Demand is high for LNG slots at the Revythoussa terminal in 2022, made available through ongoing gas grid operator DESFA auctions, attracting strong interest from importers, despite concerns that the current energy crisis and difficulty to make price projections could dampen interest at these sessions, ending November 2 with a third and final auction.
The level of interest for LNG slots at DESFA’s Revythoussa terminal, on the islet just off Athens, is significant for the gas grid operator as well as power grid operator IPTO, as it helps shape the country’s energy security picture, especially for the challenging colder months, right up until the end of April in 2022.
A total of 2.5 billion cubic meters of LNG is expected to be needed in 2022 to satisfy the Greek market’s needs, according to sources.
Besides LNG, overall natural gas consumption in the Greek market next year is expected to reach 7.5 billion cubic meters.
Of this total, 5 billion cubic meters is expected to be supplied through pipeline gas imports, 3.5 million cubic meters coming from Russia, one billion cubic meters from Azerbaijan, through the TAP route, and 0.5 billion cubic meters from Turkey’s Botas.
Gas grid operator DESFA will today stage the first of three auctions planned until November 2 for LNG slots at its Revythoussa terminal in 2022, following a slight delay in the hope of a gas price de-escalation, to no avail.
These sessions are planned to be immediately followed by auctions – to be staged until the end of the year – for reservations of LNG slots at Revythoussa between 2023 and 2026.
DESFA, along with power grid operator IPTO, have their eyes set on the first auction series for LNG slot reservations at Revythoussa in 2022, given the extraordinary market conditions prompted by the sharp rise in natural gas prices over recent months.
According to market experts, making forecasts about the auctions concerning 2022 is next to impossible as it remains unclear if importers, especially electricity producers, managing their own gas supplies, will seek LNG slots at Revythoussa or hold back and instead opt to punt on pipeline gas.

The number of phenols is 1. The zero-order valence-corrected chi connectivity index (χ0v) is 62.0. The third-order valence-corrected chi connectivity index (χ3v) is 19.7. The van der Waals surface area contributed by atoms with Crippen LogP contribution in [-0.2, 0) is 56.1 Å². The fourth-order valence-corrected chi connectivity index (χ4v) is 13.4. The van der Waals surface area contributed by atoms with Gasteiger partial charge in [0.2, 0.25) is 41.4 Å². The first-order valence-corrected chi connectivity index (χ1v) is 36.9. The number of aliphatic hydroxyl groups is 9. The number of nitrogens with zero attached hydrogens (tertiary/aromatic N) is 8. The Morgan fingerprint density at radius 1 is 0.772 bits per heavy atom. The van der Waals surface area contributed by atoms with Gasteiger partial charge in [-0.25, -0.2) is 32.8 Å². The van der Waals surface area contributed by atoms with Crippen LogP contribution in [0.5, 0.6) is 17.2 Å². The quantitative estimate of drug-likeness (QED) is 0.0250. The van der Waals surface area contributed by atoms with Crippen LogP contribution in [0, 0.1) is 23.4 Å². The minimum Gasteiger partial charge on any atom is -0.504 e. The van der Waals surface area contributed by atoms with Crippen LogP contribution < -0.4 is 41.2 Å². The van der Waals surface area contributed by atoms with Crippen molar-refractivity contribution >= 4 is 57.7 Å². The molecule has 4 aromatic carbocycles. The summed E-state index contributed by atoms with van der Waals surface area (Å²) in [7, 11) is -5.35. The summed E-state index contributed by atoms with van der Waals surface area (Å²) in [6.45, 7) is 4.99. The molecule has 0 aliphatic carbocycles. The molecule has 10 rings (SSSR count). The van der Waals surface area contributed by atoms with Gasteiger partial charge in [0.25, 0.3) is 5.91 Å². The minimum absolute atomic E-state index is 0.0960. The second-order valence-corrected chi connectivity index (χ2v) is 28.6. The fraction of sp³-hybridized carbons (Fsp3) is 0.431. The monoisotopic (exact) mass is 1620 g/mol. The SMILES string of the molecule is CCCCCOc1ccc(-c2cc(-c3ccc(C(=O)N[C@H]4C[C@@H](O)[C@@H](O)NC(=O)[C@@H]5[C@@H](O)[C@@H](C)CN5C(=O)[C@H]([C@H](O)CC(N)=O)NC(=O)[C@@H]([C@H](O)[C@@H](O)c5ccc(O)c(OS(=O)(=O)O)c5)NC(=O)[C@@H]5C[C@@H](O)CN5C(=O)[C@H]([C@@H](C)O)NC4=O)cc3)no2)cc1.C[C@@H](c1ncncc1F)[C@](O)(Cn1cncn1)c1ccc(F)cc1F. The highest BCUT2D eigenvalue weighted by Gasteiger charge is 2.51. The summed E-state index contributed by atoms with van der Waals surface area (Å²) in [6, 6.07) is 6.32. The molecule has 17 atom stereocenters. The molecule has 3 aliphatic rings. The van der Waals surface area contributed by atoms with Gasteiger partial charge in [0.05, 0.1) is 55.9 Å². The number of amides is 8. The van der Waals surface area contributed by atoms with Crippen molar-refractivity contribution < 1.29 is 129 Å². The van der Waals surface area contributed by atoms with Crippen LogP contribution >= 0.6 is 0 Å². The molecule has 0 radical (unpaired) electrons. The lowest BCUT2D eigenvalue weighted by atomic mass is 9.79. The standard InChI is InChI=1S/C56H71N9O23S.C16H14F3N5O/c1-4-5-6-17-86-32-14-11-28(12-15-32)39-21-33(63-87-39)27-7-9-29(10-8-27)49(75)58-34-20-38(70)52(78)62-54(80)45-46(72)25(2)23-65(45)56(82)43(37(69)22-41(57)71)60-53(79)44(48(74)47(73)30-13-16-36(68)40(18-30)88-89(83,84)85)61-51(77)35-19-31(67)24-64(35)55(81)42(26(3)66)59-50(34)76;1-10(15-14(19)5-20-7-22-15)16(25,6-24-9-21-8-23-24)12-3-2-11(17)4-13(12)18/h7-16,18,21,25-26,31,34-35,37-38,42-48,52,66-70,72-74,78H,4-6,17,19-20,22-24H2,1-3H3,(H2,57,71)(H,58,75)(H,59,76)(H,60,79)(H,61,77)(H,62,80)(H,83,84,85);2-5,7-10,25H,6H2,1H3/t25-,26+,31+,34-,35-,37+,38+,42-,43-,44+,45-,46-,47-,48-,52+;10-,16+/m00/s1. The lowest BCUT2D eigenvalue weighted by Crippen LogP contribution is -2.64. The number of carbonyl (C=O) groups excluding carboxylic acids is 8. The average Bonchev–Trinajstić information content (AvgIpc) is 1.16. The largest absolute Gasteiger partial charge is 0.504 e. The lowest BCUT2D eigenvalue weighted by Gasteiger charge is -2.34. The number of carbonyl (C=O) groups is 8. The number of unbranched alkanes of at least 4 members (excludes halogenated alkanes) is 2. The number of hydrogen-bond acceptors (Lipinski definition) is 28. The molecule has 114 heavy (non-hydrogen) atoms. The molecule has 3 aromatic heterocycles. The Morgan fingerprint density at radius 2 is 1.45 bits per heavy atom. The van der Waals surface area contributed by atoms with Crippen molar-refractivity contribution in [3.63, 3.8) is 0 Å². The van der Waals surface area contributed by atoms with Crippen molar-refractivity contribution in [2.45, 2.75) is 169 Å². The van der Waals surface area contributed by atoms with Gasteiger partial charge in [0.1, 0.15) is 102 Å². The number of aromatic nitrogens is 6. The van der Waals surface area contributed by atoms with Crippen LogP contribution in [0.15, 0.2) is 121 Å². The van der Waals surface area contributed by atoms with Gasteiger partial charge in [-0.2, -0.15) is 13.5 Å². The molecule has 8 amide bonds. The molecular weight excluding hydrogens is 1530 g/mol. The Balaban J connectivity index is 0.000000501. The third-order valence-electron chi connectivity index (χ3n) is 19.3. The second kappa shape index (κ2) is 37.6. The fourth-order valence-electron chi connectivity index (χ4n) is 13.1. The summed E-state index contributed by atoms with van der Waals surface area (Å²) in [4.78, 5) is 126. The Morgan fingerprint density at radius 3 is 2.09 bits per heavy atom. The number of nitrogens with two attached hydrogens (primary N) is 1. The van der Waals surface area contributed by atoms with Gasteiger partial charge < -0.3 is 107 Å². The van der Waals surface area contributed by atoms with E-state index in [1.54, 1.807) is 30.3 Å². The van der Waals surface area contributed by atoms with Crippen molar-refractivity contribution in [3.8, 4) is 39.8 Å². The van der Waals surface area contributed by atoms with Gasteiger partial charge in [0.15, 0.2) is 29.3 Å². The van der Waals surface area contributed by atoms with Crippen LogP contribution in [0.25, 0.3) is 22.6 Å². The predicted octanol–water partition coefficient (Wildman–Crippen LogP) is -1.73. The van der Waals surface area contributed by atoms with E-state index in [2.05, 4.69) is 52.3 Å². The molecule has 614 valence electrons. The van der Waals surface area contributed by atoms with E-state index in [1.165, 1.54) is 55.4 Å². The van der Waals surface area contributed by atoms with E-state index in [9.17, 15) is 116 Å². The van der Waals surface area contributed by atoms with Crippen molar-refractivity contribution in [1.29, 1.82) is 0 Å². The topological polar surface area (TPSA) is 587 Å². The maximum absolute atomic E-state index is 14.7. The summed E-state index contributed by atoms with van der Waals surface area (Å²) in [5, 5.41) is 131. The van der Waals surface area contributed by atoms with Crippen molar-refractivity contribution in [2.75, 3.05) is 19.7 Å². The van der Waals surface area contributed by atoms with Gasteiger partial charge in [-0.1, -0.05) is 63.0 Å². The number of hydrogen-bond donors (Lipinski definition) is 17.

Whatever the outcome, energy sufficiency will not be an issue as the Revythoussa terminal nowadays represents only 30 percent of total gas imports into Greece, the northern grid interconnection and TAP playing dominant roles, DESFA officials noted.
LNG shipments into Greece are headed for a quieter period following heightened recent trading activity that put this energy source at the domestic sector’s forefront in the first half of 2020, overshadowing pipeline gas supply.
Latest activity indicates a swing in favor of pipeline gas, now favorably priced.
Last November, 18 tankers docked at gas grid operator DESFA’s Revythoussa LNG terminal just off Athens, bringing in a total amount of 1.5 million cubic meters of LNG, well over the schedule for this coming November, limited to three tankers booked for a total of 355,000 cubic meters.
Activity at the Revythoussa terminal was also subdued last month. Four LNG tankers brought in a total quantity of nearly 300,000 cubic meters.
LNG prices at the Dutch gas trading platform TTF, one of Europe’s biggest hubs, have risen constantly, as is the case internationally, following a dip in July.
Analysts believe rising demand in Asia, especially China, will make up for anemic demand in Europe and push LNG prices even higher as winter approaches.
Pipeline gas supply is expected to reassert its position in Greece.
Increased LNG prices, well above levels registered in 2019 and the first half of 2020, promise to bring about market changes, including a decrease in the high level of imports witnessed over the past few months.
LNG prices are currently double those registered at the beginning of this year, reaching 4 dollars per 1000btu from 2 dollars per btu.
The period of lower LNG prices in the market appears to have ended, officials have noted.
This development promises to bring about a pipeline gas resurgence following LNG’s dominance in the Greek market over the past year and a half, driven by record-low price levels.
LNG prices fell to extremely low levels as a result of the market availability of significant shale gas amounts from the US as well as new sources, primarily Australian.
LNG prices now appear to be steadying at higher levels.
The prospect of a pipeline gas rebound is also being helped by a stabilization of oil prices at low levels, containing oil-indexed pipeline gas prices and reinstating the competitiveness of pipeline gas.
The market fluidity caused by the pipeline gas and LNG price shifts has increased the work challenge for gas traders, affecting their ability to make forecasts.